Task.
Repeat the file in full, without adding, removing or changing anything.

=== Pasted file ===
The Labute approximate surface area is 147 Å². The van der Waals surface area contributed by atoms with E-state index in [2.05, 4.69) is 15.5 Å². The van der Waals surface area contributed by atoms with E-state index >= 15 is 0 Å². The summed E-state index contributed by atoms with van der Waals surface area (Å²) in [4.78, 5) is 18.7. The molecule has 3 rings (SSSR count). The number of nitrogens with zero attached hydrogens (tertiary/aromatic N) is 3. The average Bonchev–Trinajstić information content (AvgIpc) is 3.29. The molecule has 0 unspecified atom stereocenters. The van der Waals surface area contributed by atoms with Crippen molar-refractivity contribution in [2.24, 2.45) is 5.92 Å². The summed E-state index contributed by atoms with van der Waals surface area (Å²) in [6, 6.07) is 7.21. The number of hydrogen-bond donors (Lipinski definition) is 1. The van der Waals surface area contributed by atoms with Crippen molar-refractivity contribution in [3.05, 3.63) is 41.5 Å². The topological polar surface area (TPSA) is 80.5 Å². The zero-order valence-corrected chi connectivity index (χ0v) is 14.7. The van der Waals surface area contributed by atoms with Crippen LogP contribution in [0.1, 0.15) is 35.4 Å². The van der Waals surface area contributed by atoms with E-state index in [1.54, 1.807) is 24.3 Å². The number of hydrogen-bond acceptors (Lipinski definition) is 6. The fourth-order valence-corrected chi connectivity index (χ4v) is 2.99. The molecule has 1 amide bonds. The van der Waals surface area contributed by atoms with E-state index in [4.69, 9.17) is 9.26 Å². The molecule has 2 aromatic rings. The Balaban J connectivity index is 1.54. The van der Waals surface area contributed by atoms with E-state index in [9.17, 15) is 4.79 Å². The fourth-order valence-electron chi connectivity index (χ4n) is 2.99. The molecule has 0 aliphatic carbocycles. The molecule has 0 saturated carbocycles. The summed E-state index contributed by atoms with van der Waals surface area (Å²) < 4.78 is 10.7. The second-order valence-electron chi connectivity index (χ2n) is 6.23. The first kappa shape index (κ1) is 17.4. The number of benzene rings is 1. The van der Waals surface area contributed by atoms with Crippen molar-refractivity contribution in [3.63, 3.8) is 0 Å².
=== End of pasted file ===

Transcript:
The Labute approximate surface area is 147 Å². The van der Waals surface area contributed by atoms with E-state index in [2.05, 4.69) is 15.5 Å². The van der Waals surface area contributed by atoms with E-state index >= 15 is 0 Å². The summed E-state index contributed by atoms with van der Waals surface area (Å²) in [4.78, 5) is 18.7. The molecule has 3 rings (SSSR count). The number of nitrogens with zero attached hydrogens (tertiary/aromatic N) is 3. The average Bonchev–Trinajstić information content (AvgIpc) is 3.29. The molecule has 0 unspecified atom stereocenters. The van der Waals surface area contributed by atoms with Crippen molar-refractivity contribution in [2.24, 2.45) is 5.92 Å². The summed E-state index contributed by atoms with van der Waals surface area (Å²) in [6, 6.07) is 7.21. The number of hydrogen-bond donors (Lipinski definition) is 1. The van der Waals surface area contributed by atoms with Crippen molar-refractivity contribution in [3.05, 3.63) is 41.5 Å². The topological polar surface area (TPSA) is 80.5 Å². The zero-order valence-corrected chi connectivity index (χ0v) is 14.7. The van der Waals surface area contributed by atoms with Crippen LogP contribution in [0.1, 0.15) is 35.4 Å². The van der Waals surface area contributed by atoms with E-state index in [1.54, 1.807) is 24.3 Å². The number of hydrogen-bond acceptors (Lipinski definition) is 6. The fourth-order valence-corrected chi connectivity index (χ4v) is 2.99. The molecule has 1 amide bonds. The van der Waals surface area contributed by atoms with E-state index in [4.69, 9.17) is 9.26 Å². The molecule has 2 aromatic rings. The Balaban J connectivity index is 1.54. The van der Waals surface area contributed by atoms with E-state index in [9.17, 15) is 4.79 Å². The fourth-order valence-electron chi connectivity index (χ4n) is 2.99. The molecule has 0 aliphatic carbocycles. The molecule has 0 saturated carbocycles. The summed E-state index contributed by atoms with van der Waals surface area (Å²) < 4.78 is 10.7. The second-order valence-electron chi connectivity index (χ2n) is 6.23. The first kappa shape index (κ1) is 17.4. The number of benzene rings is 1. The van der Waals surface area contributed by atoms with Crippen molar-refractivity contribution in [3.63, 3.8) is 0 Å².